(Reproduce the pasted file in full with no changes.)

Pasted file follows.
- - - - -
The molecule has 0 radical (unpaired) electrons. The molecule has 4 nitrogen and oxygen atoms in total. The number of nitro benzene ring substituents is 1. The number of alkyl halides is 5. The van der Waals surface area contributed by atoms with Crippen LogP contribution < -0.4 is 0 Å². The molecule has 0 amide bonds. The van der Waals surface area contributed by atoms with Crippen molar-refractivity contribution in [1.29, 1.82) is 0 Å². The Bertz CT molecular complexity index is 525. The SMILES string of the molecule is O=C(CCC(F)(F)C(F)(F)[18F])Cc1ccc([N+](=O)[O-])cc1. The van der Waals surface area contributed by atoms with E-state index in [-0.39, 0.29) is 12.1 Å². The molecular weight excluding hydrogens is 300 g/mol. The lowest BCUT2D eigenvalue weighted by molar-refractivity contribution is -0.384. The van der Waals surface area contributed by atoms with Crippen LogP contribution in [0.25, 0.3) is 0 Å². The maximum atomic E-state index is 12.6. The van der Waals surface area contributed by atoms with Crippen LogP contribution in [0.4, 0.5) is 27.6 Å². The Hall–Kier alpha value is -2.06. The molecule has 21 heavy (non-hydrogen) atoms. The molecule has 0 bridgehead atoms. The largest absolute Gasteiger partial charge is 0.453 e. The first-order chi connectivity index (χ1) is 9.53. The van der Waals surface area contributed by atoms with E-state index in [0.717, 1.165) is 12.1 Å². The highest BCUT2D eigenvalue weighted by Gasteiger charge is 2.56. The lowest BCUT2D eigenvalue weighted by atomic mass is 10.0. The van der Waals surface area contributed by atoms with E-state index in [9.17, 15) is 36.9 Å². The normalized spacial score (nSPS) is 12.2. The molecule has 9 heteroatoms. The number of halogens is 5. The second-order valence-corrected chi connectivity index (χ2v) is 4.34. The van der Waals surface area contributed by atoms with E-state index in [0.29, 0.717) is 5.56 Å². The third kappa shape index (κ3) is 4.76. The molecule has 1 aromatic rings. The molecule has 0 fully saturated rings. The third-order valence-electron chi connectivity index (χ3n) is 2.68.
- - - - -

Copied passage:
The molecule has 0 radical (unpaired) electrons. The molecule has 4 nitrogen and oxygen atoms in total. The number of nitro benzene ring substituents is 1. The number of alkyl halides is 5. The van der Waals surface area contributed by atoms with Crippen LogP contribution < -0.4 is 0 Å². The molecule has 0 amide bonds. The van der Waals surface area contributed by atoms with Crippen molar-refractivity contribution in [1.29, 1.82) is 0 Å². The Bertz CT molecular complexity index is 525. The SMILES string of the molecule is O=C(CCC(F)(F)C(F)(F)[18F])Cc1ccc([N+](=O)[O-])cc1. The van der Waals surface area contributed by atoms with E-state index in [-0.39, 0.29) is 12.1 Å². The molecular weight excluding hydrogens is 300 g/mol. The lowest BCUT2D eigenvalue weighted by molar-refractivity contribution is -0.384. The van der Waals surface area contributed by atoms with Crippen LogP contribution in [0.25, 0.3) is 0 Å². The maximum atomic E-state index is 12.6. The van der Waals surface area contributed by atoms with Crippen LogP contribution in [0.4, 0.5) is 27.6 Å². The Hall–Kier alpha value is -2.06. The molecule has 21 heavy (non-hydrogen) atoms. The molecule has 0 bridgehead atoms. The largest absolute Gasteiger partial charge is 0.453 e. The first-order chi connectivity index (χ1) is 9.53. The van der Waals surface area contributed by atoms with E-state index in [0.717, 1.165) is 12.1 Å². The highest BCUT2D eigenvalue weighted by Gasteiger charge is 2.56. The lowest BCUT2D eigenvalue weighted by atomic mass is 10.0. The van der Waals surface area contributed by atoms with E-state index in [9.17, 15) is 36.9 Å². The normalized spacial score (nSPS) is 12.2. The molecule has 9 heteroatoms. The number of halogens is 5. The second-order valence-corrected chi connectivity index (χ2v) is 4.34. The van der Waals surface area contributed by atoms with E-state index in [0.29, 0.717) is 5.56 Å². The third kappa shape index (κ3) is 4.76. The molecule has 1 aromatic rings. The molecule has 0 fully saturated rings. The third-order valence-electron chi connectivity index (χ3n) is 2.68.